Classroom to Careers tours Sea Ray plant
After stretching blue protective slippers over their shoes, students walked down the ramp and onto a $4 million boat, wide-eyed and in disbelief. The 40 students from Flagler Palm Coast and Matanzas high schools weren’t shopping for luxury boats, they were shopping for careers.
Sea Ray Boats invited the students on an extensive tour of the facility on Roberts Road so they could show them the vast career opportunities at the plant.
Most of the Sea Ray tour guides had graduated from high schools in Flagler and Putnam counties.
Santana pointed to two diesel tanks on one boat and asked how many gallons the students thought they held. No one guessed 250 gallons each. The $4 million boat had tanks that held nearly 500 gallons each.
Robbins, a life-long Flagler School district student, graduated from FPC in 2002. He spoke about going into construction after high school, a good job until 2008 when the housing industry came to a standstill.
His employment at Sea Ray started out uncertain, but his path was another bit of knowledge for students in any career.
“I worked as a lamination technician at Sea Ray for a couple of months in 2008 and got laid off, and hired back the next Monday, then I got laid off again,” Robbins said.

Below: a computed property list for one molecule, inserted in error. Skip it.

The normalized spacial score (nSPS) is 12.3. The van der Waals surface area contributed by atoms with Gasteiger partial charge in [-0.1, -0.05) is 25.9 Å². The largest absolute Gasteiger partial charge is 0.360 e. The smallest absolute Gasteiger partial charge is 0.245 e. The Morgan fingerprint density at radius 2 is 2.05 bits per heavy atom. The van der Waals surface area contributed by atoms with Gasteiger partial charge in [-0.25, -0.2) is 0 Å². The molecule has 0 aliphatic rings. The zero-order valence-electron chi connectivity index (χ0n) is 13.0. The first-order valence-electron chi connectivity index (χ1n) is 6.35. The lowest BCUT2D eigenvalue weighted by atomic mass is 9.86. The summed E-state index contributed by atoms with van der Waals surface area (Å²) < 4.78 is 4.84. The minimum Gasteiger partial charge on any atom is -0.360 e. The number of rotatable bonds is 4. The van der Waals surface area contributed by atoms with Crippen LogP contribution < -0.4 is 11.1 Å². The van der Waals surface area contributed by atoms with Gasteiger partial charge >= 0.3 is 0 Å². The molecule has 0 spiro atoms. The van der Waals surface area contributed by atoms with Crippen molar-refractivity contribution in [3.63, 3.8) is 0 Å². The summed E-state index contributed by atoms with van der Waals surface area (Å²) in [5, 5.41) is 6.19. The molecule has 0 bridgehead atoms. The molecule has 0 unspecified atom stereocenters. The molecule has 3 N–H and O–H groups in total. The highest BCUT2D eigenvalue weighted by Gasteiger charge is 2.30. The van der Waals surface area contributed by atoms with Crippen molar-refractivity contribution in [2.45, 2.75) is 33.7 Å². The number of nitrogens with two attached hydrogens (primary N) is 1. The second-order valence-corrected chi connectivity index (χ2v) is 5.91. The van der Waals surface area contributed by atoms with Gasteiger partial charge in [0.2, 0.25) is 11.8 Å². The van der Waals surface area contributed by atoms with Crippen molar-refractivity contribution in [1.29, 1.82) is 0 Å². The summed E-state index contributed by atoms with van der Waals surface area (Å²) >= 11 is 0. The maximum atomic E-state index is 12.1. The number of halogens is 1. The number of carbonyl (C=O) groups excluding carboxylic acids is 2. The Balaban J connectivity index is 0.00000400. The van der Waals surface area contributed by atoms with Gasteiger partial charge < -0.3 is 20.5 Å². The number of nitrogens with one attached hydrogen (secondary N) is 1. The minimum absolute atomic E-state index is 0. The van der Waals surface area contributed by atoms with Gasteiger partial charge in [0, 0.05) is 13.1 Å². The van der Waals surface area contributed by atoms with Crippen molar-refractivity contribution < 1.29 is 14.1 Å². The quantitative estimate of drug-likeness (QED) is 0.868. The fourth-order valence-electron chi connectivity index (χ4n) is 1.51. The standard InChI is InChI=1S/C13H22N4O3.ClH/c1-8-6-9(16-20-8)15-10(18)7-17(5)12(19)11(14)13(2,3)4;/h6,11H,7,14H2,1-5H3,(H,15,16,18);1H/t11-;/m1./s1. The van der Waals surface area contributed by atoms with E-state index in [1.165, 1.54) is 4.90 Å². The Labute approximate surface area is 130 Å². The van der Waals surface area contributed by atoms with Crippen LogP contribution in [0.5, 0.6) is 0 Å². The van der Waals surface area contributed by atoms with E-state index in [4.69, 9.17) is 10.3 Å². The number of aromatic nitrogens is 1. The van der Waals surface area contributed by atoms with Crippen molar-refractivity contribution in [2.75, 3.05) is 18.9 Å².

After a year-long stint at the Daytona International Speedway Robbins got a call from Sea Ray asking if he would like to come back. In January 2010 he did, and he’s been there ever since, and loving it. Robbins did say he wished he had done more goal setting and focused on career paths when he was in high school.
“It’s important to work hard and don’t burn your bridges,” Robbins said. “This is a good job with a local employer, building other people’s dreams. It’s a new challenge every day.”
Shott said this was the second of three career tours for the Classroom to Careers Initiative. The first was at Florida Hospital Flagler, and plans are being made with the hospitality industry in The Hammock for the third tour. Students don’t go on every tour; they decide which career field would most interest them with their counselors’ input.
“We are also scheduling eight smaller groups for the Intern of the Day program where they shadow people at their jobs,” Shott said. “We worked with the Chamber of Commerce and the Young Professionals Group on the pilot program last year.”
The programs are intended to build awareness about the wide assortment of careers that include not only the construction of the boats, but also finance human resources and even captaining a boat. Robbins and Santana talked about opportunities to be the captain on a boat owned by someone else. They agreed it was a great way to see the world in style and get paid to do it, but that it also came with responsibility, not only for the boat, but also for things like the boat’s wake and not damaging property.
“I like to put people where they belong,” Santana said. “I find out what talents they have and I put them there, and they’re successful.”
Shott followed up the statement by telling the students to look for that attitude in any employer.
“Whatever career you get, look for an employer that is interested in investing themselves in you,” she said.